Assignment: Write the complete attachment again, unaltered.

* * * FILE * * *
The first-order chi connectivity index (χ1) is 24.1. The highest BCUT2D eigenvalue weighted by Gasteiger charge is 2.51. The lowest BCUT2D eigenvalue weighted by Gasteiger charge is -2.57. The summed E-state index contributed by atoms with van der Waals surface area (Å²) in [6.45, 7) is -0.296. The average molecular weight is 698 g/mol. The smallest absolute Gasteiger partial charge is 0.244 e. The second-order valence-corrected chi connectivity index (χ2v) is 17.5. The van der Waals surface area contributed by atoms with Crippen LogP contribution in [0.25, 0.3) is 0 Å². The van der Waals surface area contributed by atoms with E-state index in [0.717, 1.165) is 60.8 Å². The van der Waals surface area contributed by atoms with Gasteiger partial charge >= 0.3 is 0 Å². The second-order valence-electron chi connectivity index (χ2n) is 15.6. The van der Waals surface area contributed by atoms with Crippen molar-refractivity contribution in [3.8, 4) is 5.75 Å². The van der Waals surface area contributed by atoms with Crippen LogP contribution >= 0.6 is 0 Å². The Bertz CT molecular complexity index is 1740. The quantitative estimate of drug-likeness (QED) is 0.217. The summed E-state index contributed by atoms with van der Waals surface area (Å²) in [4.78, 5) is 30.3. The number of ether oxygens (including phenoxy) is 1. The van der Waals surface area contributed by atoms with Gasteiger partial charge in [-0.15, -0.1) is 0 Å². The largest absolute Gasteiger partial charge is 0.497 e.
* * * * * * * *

The first-order chi connectivity index (χ1) is 24.1. The highest BCUT2D eigenvalue weighted by Gasteiger charge is 2.51. The lowest BCUT2D eigenvalue weighted by Gasteiger charge is -2.57. The summed E-state index contributed by atoms with van der Waals surface area (Å²) in [6.45, 7) is -0.296. The average molecular weight is 698 g/mol. The smallest absolute Gasteiger partial charge is 0.244 e. The second-order valence-corrected chi connectivity index (χ2v) is 17.5. The van der Waals surface area contributed by atoms with Crippen LogP contribution in [0.25, 0.3) is 0 Å². The van der Waals surface area contributed by atoms with E-state index in [0.717, 1.165) is 60.8 Å². The van der Waals surface area contributed by atoms with Gasteiger partial charge >= 0.3 is 0 Å². The second-order valence-electron chi connectivity index (χ2n) is 15.6. The van der Waals surface area contributed by atoms with Crippen molar-refractivity contribution in [3.8, 4) is 5.75 Å². The van der Waals surface area contributed by atoms with Crippen LogP contribution >= 0.6 is 0 Å². The Bertz CT molecular complexity index is 1740. The quantitative estimate of drug-likeness (QED) is 0.217. The summed E-state index contributed by atoms with van der Waals surface area (Å²) in [4.78, 5) is 30.3. The number of ether oxygens (including phenoxy) is 1. The van der Waals surface area contributed by atoms with Gasteiger partial charge in [-0.15, -0.1) is 0 Å². The largest absolute Gasteiger partial charge is 0.497 e.